Pack the Perfect Picnic with Stonyfield

This post is sponsored by Stonyfield . The opinions expressed and the adventures are all our own.

Pack the perfect picnic with Stonyfield

It’s true. Summer begs for picnics. And as it winds down there’s something about the waning evening light and the still warm air that makes you want to get outside as much as you possibly can. Every time August rolls around I start to panic a little, because summer is coming to an end and there is still so much I want t do. My husband calls me the “Harbinger of Winter Doom” because I start lamenting the oncoming New England winter before fall leaves have even hit the ground. Honestly I can’t help it, summers in New Hampshire are so dang beautiful I want them to last forever.

At the beginning of the summer we made a list of all the things we wanted to do this summer and one by one we’ve been ticking them off our list as a family. We’ve been to the lake, to the ocean, on a few hikes and explored caves at the “Lost River.”

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Trying to squeeze in as much summer fun as possible creates quite an appetite and the easy and economical way to fuel those adventures is with a picnic lunch. Packing a picnic the whole family can enjoy doesn’t have to be elaborate or time consuming. One of the things I’ve found that keeps everyone happy is found is making a large salad that everyone enjoys, adding a little protein on the side and finishing it off with a sweet, healthy treat for dessert. Packing a “family style” picnic is a little easier than catering to everyone’s lunchtime requests; instead of packing four different sandwiches we pack just a few things and some paper plates, utensils and we’re good to go.

Pack the perfect picnic with Stonyfield

Recently I put together a little picnic for us that included a Couscous, Beet and Mint Salad (or “Pink Salad” as my kids called it), chopped all natural turkey from our local deli to top the salad and a little Stonyfield Oh My Yog! “Upside Down Sundae” for dessert.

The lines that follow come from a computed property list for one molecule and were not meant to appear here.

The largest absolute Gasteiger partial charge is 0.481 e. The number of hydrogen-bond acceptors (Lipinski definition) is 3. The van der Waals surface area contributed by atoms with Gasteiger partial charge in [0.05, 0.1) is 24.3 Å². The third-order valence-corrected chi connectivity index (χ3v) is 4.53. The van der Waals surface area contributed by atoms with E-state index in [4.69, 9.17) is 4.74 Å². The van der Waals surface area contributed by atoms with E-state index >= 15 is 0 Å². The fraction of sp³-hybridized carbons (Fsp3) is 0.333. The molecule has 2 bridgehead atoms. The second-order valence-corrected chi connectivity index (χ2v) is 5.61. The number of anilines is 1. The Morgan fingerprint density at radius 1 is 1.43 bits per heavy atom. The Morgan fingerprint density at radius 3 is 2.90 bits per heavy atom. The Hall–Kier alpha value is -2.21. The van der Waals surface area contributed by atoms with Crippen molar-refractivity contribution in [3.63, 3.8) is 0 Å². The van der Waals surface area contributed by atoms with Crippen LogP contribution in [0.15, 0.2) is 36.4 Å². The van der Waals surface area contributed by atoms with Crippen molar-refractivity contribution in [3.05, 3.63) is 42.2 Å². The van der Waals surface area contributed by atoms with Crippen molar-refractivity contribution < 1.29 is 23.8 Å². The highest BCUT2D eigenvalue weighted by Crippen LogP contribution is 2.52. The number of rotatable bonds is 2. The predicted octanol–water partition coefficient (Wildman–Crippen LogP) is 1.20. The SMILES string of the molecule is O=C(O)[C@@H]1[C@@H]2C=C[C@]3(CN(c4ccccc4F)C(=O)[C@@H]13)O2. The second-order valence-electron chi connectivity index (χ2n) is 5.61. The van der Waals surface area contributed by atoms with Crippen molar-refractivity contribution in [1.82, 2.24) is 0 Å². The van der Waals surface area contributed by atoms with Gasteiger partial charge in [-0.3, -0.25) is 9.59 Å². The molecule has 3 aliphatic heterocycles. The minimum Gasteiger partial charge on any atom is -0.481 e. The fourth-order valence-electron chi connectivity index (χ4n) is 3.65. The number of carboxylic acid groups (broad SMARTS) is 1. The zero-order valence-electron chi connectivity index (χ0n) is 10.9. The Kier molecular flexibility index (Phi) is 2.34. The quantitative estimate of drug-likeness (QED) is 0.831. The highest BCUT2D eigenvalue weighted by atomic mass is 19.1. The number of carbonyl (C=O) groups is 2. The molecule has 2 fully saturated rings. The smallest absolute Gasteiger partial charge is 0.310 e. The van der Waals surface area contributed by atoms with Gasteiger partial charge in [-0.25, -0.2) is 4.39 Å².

Pack the perfect picnic with Stonyfield

The great part about making a large salad is that you can keep eating (or packing up) the leftovers for lunches. And the Stonyfield Oh My Yog! Sundaes are a sweet and healthy treat. I like to pack small bowls with granola and a few bits of dark chocolate and then when the time comes combine the yogurt and topping mixture in the bowl. It’s the perfect ending.

Pack the perfect picnic with Stonyfield

Couscous, beet and fresh mint salad

Couscous, Beet and Fresh Mint Salad

1 1/2 cups pearl couscous cooked as directed on package

1 jar pickled beets

1/3 cup chopped cashews

1 large pear diced

1 small bunch of fresh mint

1 cup baby spinach greens or spring mix

 

Dressing

2 Tbs. Olive Oil

2 tsp. lemon juice

3 Tbs. pickling juice from beets

sea salt and fresh cracked pepper

1. Cook couscous according to package directions.

2. While couscous is cooking, drain and chop beets, reserve 3 Tbs. of pickling juice for dressing. Chop cashews and cut pear into bite size pieces. Chop fresh mint.

3. Combine cooked couscous, beets, pear, cashews, mint in a large bowl. In a separate bowl mix together dressing. pour dressing over couscous mixture, stir and serve.

pack the perfect picnic with stonyfield

So pack up a big picnic, get out and enjoy the rest of summer!

What are you favorite picnic foods?

–Sarah

Midweek Musings: finish lines and steep hills

It’s Wednesday. Good old halfway-through-the-week-day. Here’s a few musings from the week so far: 

Women’s Running Magazine Blogger. I’m very excited to be joining the blogging team over at Women’s Running Magazine. I’ll be posting for them weekly, sharing running tips, insights and musings. You can check out my first post for them HERE.

Run through the Finish. By now you may have seen the heartbreaking finish for Molly Huddle in the 10K at World’s this week. She had the bronze, but eased up at the end and allowing Emily Infeld to sneak past her on the inside and win by a stride and a lean.

It’s so easy to ease up when we know the finish is just steps away, you know there’s a finish to the pain and it’s right there. Sometimes we do that in life. We see the end in sight and we stop trying, thinking we’ve got it in the bag and then we lose it all. Always run through the finish, pick a point beyond the finish line, beyond your goal and shoot for that.